“Unusual Suspects” are Transforming Access to Reproductive Health Services

May 20, 2013

Contact: Elise Mann
Aspen Global Health and Development
The Aspen Institute
202-322-8142
[email protected]

“Unusual Suspects” are Transforming Access to Reproductive Health Services
GLC Recognizes the Gambia, Kenya, Zambia, and Sierra Leone with 2013 Resolve Award

Washington, DC, May 20, 2013 –There is a global consensus that family planning and reproductive health is a life-saving, cost effective intervention that jumpstarts development.  Yet, 222 million women worldwide still have an unmet need for family planning. Those who are working to meet that need—in some of the poorest, most remote regions of the world—face daunting obstacles, from the opposition of local leaders to resource constraints and bad roads.

With leaders and health experts gathering from around the world in Geneva for the 66th World Health Assembly, the Global Leaders Council for Reproductive Health (GLC) celebrates countries that are surmounting barriers to access to these vital services.

GLC Chair Joy Phumaphi will present the 2013 Resolve Award to representatives of three countries—the Gambia, Kenya, and Zambia, with a special mention given to Sierra Leone—for demonstrating leadership and political will.  But the individuals transforming lives on the ground may not be who you’d expect.

Meet Reverend George Buannie.  He’s the Executive Director of the Fambul Initiative Network for Equality (FINE) in Sierra Leone. What’s Buannie’s innovation? “Husband schools” that teach men to respect women’s rights and health. The villages where FINE volunteers work have seen a 60 percent decrease in rape and gender-based violence, and maternal mortality has declined by more than 60 percent. There has been a 75 percent increase in hospital births, and contraceptive use has soared from 30 to 51 percent.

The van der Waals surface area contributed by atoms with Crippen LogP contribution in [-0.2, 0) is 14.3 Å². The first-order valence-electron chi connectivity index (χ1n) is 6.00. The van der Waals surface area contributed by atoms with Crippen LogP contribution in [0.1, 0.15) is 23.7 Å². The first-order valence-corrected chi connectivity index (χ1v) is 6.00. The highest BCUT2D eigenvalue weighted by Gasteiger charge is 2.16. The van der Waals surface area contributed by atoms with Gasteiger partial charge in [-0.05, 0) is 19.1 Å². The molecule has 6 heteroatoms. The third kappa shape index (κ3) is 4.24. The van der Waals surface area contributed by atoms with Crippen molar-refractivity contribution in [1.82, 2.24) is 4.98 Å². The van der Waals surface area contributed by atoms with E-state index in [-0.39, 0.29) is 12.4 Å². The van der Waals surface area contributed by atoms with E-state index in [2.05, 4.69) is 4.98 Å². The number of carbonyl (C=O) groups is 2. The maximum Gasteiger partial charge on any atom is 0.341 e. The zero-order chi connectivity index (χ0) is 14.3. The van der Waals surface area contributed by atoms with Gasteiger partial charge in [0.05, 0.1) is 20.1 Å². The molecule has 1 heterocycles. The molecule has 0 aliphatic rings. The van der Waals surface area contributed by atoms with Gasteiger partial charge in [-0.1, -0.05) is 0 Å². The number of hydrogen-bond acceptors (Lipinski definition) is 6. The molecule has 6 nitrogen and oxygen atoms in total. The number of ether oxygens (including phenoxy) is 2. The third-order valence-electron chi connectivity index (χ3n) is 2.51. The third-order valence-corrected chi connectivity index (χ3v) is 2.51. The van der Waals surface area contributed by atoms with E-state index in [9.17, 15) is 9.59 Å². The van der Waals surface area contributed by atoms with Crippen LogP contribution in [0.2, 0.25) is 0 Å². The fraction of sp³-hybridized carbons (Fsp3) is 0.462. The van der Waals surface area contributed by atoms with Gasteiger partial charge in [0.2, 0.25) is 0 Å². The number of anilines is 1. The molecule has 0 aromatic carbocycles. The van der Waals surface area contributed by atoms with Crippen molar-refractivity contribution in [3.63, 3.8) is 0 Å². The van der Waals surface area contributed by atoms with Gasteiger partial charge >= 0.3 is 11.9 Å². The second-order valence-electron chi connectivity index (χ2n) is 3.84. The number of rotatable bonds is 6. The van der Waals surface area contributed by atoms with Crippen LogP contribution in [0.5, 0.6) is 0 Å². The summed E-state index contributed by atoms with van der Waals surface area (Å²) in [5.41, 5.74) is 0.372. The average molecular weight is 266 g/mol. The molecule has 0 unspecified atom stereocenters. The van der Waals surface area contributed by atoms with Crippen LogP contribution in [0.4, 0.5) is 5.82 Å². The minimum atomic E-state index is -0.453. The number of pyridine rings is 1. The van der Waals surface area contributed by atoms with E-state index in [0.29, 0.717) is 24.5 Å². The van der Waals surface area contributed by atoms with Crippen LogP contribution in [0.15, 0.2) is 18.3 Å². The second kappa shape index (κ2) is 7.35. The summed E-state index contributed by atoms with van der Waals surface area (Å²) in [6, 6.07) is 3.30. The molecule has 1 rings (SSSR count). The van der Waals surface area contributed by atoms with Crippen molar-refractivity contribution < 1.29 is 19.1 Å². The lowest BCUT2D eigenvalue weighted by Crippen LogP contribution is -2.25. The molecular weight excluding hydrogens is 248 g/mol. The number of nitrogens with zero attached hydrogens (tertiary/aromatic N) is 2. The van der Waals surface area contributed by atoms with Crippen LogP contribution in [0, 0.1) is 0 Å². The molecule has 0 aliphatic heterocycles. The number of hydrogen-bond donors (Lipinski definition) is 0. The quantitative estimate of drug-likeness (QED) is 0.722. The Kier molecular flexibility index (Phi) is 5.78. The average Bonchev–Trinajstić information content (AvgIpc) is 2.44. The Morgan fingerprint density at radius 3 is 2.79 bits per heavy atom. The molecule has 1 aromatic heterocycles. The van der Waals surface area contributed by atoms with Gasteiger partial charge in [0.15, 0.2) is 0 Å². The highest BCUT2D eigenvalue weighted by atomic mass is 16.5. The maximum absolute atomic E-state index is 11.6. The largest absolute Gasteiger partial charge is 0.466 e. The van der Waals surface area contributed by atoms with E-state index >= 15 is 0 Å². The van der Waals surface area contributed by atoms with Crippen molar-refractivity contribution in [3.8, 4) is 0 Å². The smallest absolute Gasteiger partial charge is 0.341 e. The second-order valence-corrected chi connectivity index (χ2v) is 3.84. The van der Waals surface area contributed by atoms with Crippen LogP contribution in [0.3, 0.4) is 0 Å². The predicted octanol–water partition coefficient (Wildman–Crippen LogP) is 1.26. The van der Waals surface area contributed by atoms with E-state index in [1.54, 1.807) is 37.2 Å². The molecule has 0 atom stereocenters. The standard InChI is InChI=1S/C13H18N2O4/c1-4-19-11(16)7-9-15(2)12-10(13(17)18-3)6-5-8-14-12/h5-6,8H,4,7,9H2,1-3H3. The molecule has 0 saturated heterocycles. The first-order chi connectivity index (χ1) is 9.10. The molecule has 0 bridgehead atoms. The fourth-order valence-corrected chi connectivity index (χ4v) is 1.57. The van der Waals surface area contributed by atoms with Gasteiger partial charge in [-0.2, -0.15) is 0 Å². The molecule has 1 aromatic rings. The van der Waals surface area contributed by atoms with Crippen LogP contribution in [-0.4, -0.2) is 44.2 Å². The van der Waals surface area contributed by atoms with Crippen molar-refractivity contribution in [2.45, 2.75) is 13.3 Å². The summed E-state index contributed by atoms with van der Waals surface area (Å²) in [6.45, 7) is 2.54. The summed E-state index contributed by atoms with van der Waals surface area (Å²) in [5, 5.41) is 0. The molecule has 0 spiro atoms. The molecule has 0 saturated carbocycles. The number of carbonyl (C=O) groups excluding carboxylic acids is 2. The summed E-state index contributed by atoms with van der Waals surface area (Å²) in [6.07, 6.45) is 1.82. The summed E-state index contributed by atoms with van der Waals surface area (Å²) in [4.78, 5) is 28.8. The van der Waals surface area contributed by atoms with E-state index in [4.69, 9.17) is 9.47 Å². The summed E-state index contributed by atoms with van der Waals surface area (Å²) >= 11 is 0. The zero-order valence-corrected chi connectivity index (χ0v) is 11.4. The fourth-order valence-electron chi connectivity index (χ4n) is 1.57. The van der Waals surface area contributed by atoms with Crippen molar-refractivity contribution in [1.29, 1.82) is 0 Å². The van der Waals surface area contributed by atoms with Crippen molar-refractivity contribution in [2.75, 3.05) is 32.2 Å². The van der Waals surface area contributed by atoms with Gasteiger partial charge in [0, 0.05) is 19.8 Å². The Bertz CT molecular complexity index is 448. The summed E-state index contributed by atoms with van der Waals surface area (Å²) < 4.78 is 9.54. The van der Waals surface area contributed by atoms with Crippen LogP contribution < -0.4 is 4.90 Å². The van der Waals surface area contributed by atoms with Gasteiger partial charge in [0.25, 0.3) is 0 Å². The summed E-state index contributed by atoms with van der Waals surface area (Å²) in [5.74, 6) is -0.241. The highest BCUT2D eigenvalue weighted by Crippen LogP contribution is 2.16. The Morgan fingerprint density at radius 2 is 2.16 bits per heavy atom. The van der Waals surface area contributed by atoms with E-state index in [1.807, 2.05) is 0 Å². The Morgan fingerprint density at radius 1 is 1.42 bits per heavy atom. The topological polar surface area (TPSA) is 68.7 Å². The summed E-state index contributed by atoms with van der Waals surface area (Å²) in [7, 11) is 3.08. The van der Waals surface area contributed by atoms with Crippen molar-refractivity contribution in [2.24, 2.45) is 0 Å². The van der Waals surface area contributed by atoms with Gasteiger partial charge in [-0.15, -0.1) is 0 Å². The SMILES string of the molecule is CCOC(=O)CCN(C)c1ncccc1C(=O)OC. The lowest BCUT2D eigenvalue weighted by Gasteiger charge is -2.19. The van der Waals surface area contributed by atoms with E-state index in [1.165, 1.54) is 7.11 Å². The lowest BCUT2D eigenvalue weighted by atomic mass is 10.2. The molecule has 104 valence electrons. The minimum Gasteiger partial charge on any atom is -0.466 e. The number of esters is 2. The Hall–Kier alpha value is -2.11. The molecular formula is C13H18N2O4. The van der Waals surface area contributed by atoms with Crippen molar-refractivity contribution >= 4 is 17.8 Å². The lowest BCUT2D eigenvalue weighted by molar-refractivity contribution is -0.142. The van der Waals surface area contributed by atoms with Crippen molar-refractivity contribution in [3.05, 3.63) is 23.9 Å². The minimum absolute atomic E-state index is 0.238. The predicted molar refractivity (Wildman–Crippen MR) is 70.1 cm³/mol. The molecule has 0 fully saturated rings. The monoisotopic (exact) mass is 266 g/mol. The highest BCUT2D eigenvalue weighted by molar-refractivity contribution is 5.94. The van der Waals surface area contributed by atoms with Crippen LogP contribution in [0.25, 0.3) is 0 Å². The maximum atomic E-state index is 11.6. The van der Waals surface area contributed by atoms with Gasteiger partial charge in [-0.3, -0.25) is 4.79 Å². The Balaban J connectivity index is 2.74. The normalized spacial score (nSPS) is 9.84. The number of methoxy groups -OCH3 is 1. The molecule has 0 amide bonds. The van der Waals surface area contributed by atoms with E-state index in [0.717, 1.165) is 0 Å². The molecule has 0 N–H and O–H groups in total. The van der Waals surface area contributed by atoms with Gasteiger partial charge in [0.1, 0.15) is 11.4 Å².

In the Gambia, the game-changing intervention was a practical one: reliable transportation.  As in many developing countries, The Gambia’s unpaved roads and an aging fleet of vehicles kept healthcare workers from visiting rural communities. This posed significant challenges for reproductive health: regular antenatal checkups and swift access to obstetric care can mean the difference between life and death for women and their infants.

To solve the problem, the Ministry of Health leveraged public and private funding to purchase a new fleet of ambulances and all-terrain vehicles, then outsourced their maintenance and operations to Riders for Health, a not-for-profit with decades of experience in medical transport.

Majai Ceesay owes her life to the program. Ceesay lives in Kaikunda, a remote village 120 miles from The Gambian capitol. She nearly died while giving birth to twins in June 2012. But Ceesay was fortunate to receive care from Sheriff Darbo, a community health nurse, who travelled to Kaikanda on a motorcycle from Riders for Health.  “I can honestly say that without Sheriff, I and my second twin wouldn’t be alive,” says Ceesay.